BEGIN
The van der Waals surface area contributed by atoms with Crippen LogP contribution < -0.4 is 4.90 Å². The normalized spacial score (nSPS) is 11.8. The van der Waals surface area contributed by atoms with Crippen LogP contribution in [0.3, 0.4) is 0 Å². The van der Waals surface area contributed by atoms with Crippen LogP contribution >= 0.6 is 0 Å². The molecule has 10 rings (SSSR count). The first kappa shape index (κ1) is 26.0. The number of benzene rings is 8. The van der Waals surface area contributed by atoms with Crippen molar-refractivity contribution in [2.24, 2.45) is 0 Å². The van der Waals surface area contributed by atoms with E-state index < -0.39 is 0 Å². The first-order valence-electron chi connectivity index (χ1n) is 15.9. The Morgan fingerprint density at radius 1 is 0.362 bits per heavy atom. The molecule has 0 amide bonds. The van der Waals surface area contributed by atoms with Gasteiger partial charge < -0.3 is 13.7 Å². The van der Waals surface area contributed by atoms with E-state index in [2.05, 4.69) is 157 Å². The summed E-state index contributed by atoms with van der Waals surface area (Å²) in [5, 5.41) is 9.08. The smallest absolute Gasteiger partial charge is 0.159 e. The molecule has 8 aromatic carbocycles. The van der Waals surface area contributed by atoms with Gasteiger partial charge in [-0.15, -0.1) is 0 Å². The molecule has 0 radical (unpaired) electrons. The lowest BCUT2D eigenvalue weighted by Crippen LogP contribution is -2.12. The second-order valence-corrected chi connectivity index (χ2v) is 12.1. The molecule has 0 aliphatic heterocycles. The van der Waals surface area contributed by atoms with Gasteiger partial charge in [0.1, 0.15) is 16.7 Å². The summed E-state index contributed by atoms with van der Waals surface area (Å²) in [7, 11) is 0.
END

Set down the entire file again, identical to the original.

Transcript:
The van der Waals surface area contributed by atoms with Crippen LogP contribution < -0.4 is 4.90 Å². The normalized spacial score (nSPS) is 11.8. The van der Waals surface area contributed by atoms with Crippen LogP contribution in [0.3, 0.4) is 0 Å². The van der Waals surface area contributed by atoms with Crippen LogP contribution >= 0.6 is 0 Å². The molecule has 10 rings (SSSR count). The first kappa shape index (κ1) is 26.0. The number of benzene rings is 8. The van der Waals surface area contributed by atoms with Crippen molar-refractivity contribution in [2.24, 2.45) is 0 Å². The van der Waals surface area contributed by atoms with E-state index < -0.39 is 0 Å². The first-order valence-electron chi connectivity index (χ1n) is 15.9. The Morgan fingerprint density at radius 1 is 0.362 bits per heavy atom. The molecule has 0 amide bonds. The van der Waals surface area contributed by atoms with Gasteiger partial charge < -0.3 is 13.7 Å². The van der Waals surface area contributed by atoms with E-state index in [2.05, 4.69) is 157 Å². The summed E-state index contributed by atoms with van der Waals surface area (Å²) in [5, 5.41) is 9.08. The smallest absolute Gasteiger partial charge is 0.159 e. The molecule has 8 aromatic carbocycles. The van der Waals surface area contributed by atoms with Gasteiger partial charge in [-0.15, -0.1) is 0 Å². The molecule has 0 radical (unpaired) electrons. The lowest BCUT2D eigenvalue weighted by Crippen LogP contribution is -2.12. The second-order valence-corrected chi connectivity index (χ2v) is 12.1. The molecule has 0 aliphatic heterocycles. The van der Waals surface area contributed by atoms with Gasteiger partial charge in [0.1, 0.15) is 16.7 Å². The summed E-state index contributed by atoms with van der Waals surface area (Å²) in [7, 11) is 0.